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Thursday, June 7, 2012

High-Tech, High-Touch Customer Service

Some things haven’t changed: Customer satisfaction and customer loyalty are key to business success.

Some things have changed: technology has irrevocably altered customer communications and customer expectations by making them hyper-informed and increasingly impatient.

What this means to business: to deliver the customer service necessary to maintain customer satisfaction and build customer loyalty, it is critical to understand and effectively use the Internet and other technologies.

So, given these  parameters, what do you do? One of your first steps should be to read Micah Solomon’s new book High-tech, High-touch Customer Service. Without hesitation, I can recommend this as the best guidebook for this reality that I have found. Get it. Read it. Put it to work.

In this book, Solomon explains the disruption and opportunity that technology and social media have created and helps you navigate the ever changing landscape of commerce that now includes Facebook, Twitter, Yelp, LinkedIn and smart phones (and that’s just scratching the surface).

As Solomon says, “What was plenty fast this time last year seems draggy now to the very same customers because of changing expectations brought by mobile technology, social media-induced restlessness...and other factors."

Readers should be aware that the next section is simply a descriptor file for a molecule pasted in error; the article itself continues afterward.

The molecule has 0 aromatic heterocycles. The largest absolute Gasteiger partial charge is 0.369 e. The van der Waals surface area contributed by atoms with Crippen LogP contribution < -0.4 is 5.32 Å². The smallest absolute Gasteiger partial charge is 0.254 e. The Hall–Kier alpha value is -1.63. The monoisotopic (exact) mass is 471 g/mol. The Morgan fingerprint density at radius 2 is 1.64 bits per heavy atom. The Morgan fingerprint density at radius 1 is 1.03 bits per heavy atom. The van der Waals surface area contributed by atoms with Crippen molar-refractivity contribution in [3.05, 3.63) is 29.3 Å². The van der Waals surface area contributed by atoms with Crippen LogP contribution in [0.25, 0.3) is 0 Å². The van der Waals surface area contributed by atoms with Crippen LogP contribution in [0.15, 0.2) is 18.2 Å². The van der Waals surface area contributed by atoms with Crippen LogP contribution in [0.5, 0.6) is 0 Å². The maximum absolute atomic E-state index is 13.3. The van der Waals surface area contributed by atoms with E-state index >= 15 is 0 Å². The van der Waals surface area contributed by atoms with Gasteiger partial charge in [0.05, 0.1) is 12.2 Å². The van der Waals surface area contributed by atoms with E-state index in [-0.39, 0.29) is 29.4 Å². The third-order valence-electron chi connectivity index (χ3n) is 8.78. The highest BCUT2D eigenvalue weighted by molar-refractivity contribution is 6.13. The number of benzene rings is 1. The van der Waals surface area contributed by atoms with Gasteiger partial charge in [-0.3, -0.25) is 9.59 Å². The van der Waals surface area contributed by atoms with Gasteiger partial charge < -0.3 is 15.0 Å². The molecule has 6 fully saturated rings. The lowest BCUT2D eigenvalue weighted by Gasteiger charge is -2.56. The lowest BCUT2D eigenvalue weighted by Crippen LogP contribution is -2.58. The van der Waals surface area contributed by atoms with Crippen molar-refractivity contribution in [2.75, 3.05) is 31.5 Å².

Supporting this book’s expert advice on building a customer centered organization is solid evidence along with interesting anecdotal real-life stories of customer service excellence and failures; all presented in a fast, easy-to-read format that blends clear and practical solutions, written intelligently in a style that is relaxed and personal (and often quite funny).
Here are a few of gems pulled directly from High-tech, High-touch Customer Service:
“Being an ace at social media won’t make you excellent, or even moderately good at providing customer service any more than knowing how to work a bicycle pump will turn you into a veterinarian.”
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“Here’s what to strive for through people, systems, and technology, set in an admittedly dopey rhyme for easy recollection:
If you can anticipate
You can differentiate.
If customers feel at home
They're unlikely to roam.”
§
“For customer-facing employees, the right people can be identified by my acronym ‘WETCO’ (you’ll never forget this if you picture a big wet dog at Petco).
Warmth: Simple human kindness.
Empathy: The ability to sense what another person is feeling.
Teamwork: An inclination toward ‘Let’s work together to make this happen’ and against ‘I’d rather be doing this myself.’
Conscientiousness: Detail orientation, including an ability and willingness to follow through to completion.
Optimism: the ability to come back and to not internalize challenges.”
§
“Can you spell F-I-A-S-C-O? The formula is:
Small Error + Slow Response Time = Colossal PR Disaster.
That is, the magnitude of a social media uproar increases disproportionately with the length of your response time.”

In today’s highly competitive market – one that is incredibly influenced by ever changing, rapidly developing technology – you need a guidebook for customer retention and loyalty that can keep you ahead of the competition, Micah Solomon’s High-tech, High-touch Customer Service fills that need expertly.
NOTE: This is Solomon’s 2nd book. His first: Exceptional Service, Exceptional Profit (co-written with Leonardo Inghilleri) is also, in my mind, a “must read” for any success-oriented businessperson.

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